Though wheat acres were a 100-year low this past season, growers may be turning to wheat this upcoming year. An improving profit picture and production advantages may make wheat the better option for many producers.
Wheat on the Rise
“The current dynamics suggest we need to lose a significant amount of soybean acres for 2019 because we’re overproducing soybeans,” said Arlan Suderman, chief commodities economist for INTL FCStone. “Corn can’t take all those acres. So, wheat will likely take some of those acres, particularly in Northern Plains.”
The other reason for this change is the wet weather the Southern Plains has been faced with this fall. The wet weather delayed summer harvest of row crops and the planting of double-crop wheat acres.
The USDA forecasts 51 million acres of wheat in the U.S. for 2019. Though this is up from last year, it still doesn’t compare to acres planted throughout the past 10 years. However, even if wheat is sowed later than normal it shouldn’t dramatically reduce production.
Globally, the U.S. ranks fifth in wheat production. Russia controls the market because of transportation and production advantages.
“The U.S. is the world’s residual supplier of wheat,” Suderman said. “The world generally doesn’t come to us until they’ve used up other alternatives.”
For the last year, oversupply has been the headline of global discussion. A massive crop occurred in 2017 and 2018 brought average yields. In light of this, supply is expected to dry up after the first of the year. This is where the U.S. comes in.
Given the supply situation, this should send more export business to the U.S.
Soybean See Saw
Experts suggested a big driver behind a rise in wheat production would be a decline in soybean production. However, some agronomists are not sensing a decrease in soybeans.
Roger Plooster with Golden Harvest Seeds said he’s been talking to a lot of growers this fall.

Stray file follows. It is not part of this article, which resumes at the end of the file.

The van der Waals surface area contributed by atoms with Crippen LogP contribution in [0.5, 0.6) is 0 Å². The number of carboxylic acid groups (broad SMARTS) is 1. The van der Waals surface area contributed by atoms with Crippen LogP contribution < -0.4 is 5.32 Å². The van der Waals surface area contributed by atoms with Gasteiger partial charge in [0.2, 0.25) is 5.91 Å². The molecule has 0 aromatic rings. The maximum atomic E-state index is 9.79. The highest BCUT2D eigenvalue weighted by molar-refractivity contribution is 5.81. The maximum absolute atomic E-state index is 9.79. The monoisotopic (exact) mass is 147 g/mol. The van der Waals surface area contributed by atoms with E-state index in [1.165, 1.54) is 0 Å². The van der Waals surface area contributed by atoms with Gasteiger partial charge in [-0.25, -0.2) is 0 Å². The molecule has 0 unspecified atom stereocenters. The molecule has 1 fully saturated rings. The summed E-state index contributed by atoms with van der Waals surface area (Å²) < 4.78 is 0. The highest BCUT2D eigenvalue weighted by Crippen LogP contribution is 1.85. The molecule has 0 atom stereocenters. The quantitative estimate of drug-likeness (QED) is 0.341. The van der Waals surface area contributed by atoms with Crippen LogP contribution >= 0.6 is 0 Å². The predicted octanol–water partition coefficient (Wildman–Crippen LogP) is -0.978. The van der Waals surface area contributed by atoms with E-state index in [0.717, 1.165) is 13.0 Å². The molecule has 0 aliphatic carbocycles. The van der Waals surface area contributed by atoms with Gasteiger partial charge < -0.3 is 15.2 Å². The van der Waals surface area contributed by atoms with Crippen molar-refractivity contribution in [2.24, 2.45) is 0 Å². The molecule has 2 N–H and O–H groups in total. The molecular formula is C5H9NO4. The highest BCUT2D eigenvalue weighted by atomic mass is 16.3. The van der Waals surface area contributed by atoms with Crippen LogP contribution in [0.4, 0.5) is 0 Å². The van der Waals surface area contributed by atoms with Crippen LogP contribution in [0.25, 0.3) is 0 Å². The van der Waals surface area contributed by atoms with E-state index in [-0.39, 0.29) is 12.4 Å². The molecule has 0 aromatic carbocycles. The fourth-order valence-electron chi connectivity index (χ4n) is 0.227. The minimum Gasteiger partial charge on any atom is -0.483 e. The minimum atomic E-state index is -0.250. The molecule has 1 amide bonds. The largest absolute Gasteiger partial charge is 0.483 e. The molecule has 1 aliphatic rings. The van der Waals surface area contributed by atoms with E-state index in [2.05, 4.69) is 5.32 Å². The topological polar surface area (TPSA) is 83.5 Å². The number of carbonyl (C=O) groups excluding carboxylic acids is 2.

“Surprisingly, at least the guys who have been in a corn/soybean rotation, have said they’re going to stay with that rotation. That seems to be where I pick up my best yields and that type of thing.”
However, he does expect a slight decrease in soybeans because of trade uncertainty. Still, he feels many producers will continue with “business as usual”.
Despite this, the USDA is forecasting about a seven million-acre reduction in their first estimates of the 2019 soybean crop.
Record Soybean Crop Stored
After a record crop, growers are trying to determine what to do with their soybeans after losing their largest export customer.
Fearful of economic failure, farmers are frantically trying to determine how to store a potentially 1 billion-bushel surplus until it can be sold at a decent price.
Farmers have remained patient with Trump and his plan. However, their wallets are beginning to feel the consequences of such patience. Even with relief programs Trump has set in place for soybean producers, they are still unable to breakeven.
Growers produced a record harvest of 4.6 billion bushels this year. Unfortunately, the USDA reported China exports were down 94% due to trade conflicts. Though other soybean export markets have surfaced, they still have not matched the losses incurred with the China trade war.
Therefore, more beans are going into storage than normal. This could have lasting effects and impact prices for 2019.
“The real pressure will come in February and March when farmers are trying to bring in some cash … to pay off bank loans and operating loans for the 2018 crop,” said Josh Gackle, who grows soybeans, corn, wheat and barley near Kulm, North Dakota. He said bankers could hesitate to finance another year if soybeans are still selling at unprofitable prices.
Bin space continues to fill and farmers have resorted to storing beans in bunkers with plastic wrap. Some are storing them outside, on the ground, in large plastic bags.
Storage methods have become innovative, but what does this mean for 2019 prices?
Given the impact of trade conflict on soybeans and the excess 2018 supply, soybeans may see a decline in 2019. Instead, farmers may turn to wheat for the upcoming season. Oppositely, some agronomists believe soybeans will only see a slight decline and business will continue as usual. As trade negotiations continue and we quickly approach the new year, producers will continue to finalize their decisions about what they’ll put in their fields for the next year.
Image courtesy of South Dakota Soybean